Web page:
Empty seats and the paradox of SGA accessibility

By Nathan Frontiero

An SGA general body meeting. (Christina Yacono/Daily Collegian)
An SGA senate meeting. (Christina Yacono/Daily Collegian)

You can find the full version, “Empty Seats and the Paradox of Accessibility” from which this column was excerpted and edited on the author’s WordPress blog.

There is an abysmal level of transparency between the Student Government Association and the University of Massachusetts student body. That problem became a critical point of concern in this year’s presidential and vice presidential elections.

Voting took place through the Campus Pulse website from March 10 to 12. After several hours of vote counting, the Elections Commission released its elections report through the SGA’s Facebook page. The report revealed Sïonan Barrett and Chantal Lima Barbosa as the unofficial victors by a margin of four votes.

Something is amiss. The runner-up Kelly/Gay ticket received 1,369 votes. The Barrett/Barbosa ticket received 1,370 votes with three additional “votes with write-ins.” I find this bizarre. None of the other tickets – with the exception of the Van Leuvan Smith/Coakley ticket, which was a write-in ticket – received any of these extra “written-in” votes.

Why would the Barrett/Barbosa ticket be allowed write-in votes if it was already on the ballot? Perhaps this is just another part of the eccentric modus operandi for SGA elections. Regardless, my greater concern is how Barrett and Lima Barbosa achieved their statistically microscopic victory over Charlotte Kelly and Sammi Gay. Their campaign’s Facebook page sheds light on the matter.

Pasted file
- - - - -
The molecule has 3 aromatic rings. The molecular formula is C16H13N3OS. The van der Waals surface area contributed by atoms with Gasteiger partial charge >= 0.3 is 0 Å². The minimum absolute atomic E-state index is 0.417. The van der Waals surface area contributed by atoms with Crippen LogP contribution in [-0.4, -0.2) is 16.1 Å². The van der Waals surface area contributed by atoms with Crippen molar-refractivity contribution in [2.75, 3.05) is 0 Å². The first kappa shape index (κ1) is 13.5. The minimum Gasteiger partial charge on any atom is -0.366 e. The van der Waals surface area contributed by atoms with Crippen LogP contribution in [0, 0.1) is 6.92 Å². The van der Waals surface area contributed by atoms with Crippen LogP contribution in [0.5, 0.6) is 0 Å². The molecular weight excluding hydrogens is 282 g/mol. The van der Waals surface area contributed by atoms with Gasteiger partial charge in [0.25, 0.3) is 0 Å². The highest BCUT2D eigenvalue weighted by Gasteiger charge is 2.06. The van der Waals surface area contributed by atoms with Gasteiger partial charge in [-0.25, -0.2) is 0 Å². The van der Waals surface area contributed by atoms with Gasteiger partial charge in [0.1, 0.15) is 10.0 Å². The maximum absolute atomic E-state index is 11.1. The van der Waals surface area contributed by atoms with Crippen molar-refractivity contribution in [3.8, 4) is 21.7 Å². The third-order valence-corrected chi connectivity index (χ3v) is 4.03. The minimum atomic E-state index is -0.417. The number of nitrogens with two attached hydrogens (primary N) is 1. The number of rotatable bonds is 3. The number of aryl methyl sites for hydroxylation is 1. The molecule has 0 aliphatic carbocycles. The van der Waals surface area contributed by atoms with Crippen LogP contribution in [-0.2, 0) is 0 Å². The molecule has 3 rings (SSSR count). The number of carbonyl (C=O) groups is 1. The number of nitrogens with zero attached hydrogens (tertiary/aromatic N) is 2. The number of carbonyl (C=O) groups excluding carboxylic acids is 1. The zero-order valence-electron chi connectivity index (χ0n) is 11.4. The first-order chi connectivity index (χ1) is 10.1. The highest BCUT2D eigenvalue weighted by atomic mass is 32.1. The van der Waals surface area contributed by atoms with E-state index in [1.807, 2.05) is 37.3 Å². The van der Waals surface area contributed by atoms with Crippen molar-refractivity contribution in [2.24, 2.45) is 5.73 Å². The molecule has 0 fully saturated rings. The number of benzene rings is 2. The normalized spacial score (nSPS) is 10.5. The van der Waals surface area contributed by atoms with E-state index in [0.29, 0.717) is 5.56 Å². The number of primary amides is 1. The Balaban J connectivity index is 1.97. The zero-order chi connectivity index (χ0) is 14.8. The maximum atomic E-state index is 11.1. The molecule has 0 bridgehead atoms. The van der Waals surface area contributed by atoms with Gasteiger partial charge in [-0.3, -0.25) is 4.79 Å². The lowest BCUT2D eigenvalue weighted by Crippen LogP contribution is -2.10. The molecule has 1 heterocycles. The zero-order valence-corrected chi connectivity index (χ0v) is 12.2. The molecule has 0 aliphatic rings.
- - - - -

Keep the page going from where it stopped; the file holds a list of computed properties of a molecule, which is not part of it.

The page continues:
On March 11 – the second day of voting – Barrett/Barbosa announced that they were opting out of that evening’s debate in favor of “knocking on doors and engaging with students and sharing their platform face to face.” Excuse my rather literal interpretation, but that reads as, “Knocking on doors and soliciting votes.” Now, I was unable to attend the debate because I was studying for an exam, but I would have attended as a constituent of the student body that these potential leaders must protect. Their decision to skip the debate in favor of canvassing is profoundly arrogant.

Conor Snell, web managing editor for DailyCollegian.com, confirmed to me that the site garners an “average daily unique visitor count” which is “about equal to the total amount of students that voted in this SGA election,” which is, according to the elections report, 3,423 students. Even if Barrett and Lima Barbosa were able to reach hundreds of students in 90 minutes (the approximate runtime of the debate they skipped), their reach still pales in comparison to the traffic that the paper’s report undoubtedly gained the next morning.

The Collegian is, as noted on its online and printed masthead, “a free and independent press.” The outreach it lends is unsolicited and accessible to all students with Internet access, which the University provides for all on-campus residents.

Barrett and Lima Barbosa threw away their chance to reach thousands of students through the Collegian’s coverage. And they seem to have unknowingly indicted themselves. The ticket posted pictures of what amounts to evidence of vote solicitation. One such picture featured one of the candidates standing with a student on his phone in Berkshire Dining Commons and was tagged, “How’s this for accessibility?”

But that’s not making your platform accessible – that’s shoving your platform in the face of whatever student you convince to listen to you.

And what student wouldn’t vote for a charismatic candidate who presents an in-the-moment reasonable platform? Saying “yes” would diffuse that moment less awkwardly than refusing would. Judging by the outcome of the election, the approach worked. I just don’t understand how it was allowed.

Wind the clocks back a year. The winning Devenney/Miske/Cook ticket of the 2014 SGA spring elections, when student trustee and president/vice president candidates could campaign together, was invalidated. Why? The Elections Commission reasoned the candidates’ use of a 10 percent off coupon from Campus Design and Copy allowed them to print an extra quantity of campaign fliers that exactly matched the number of votes by which they won the election.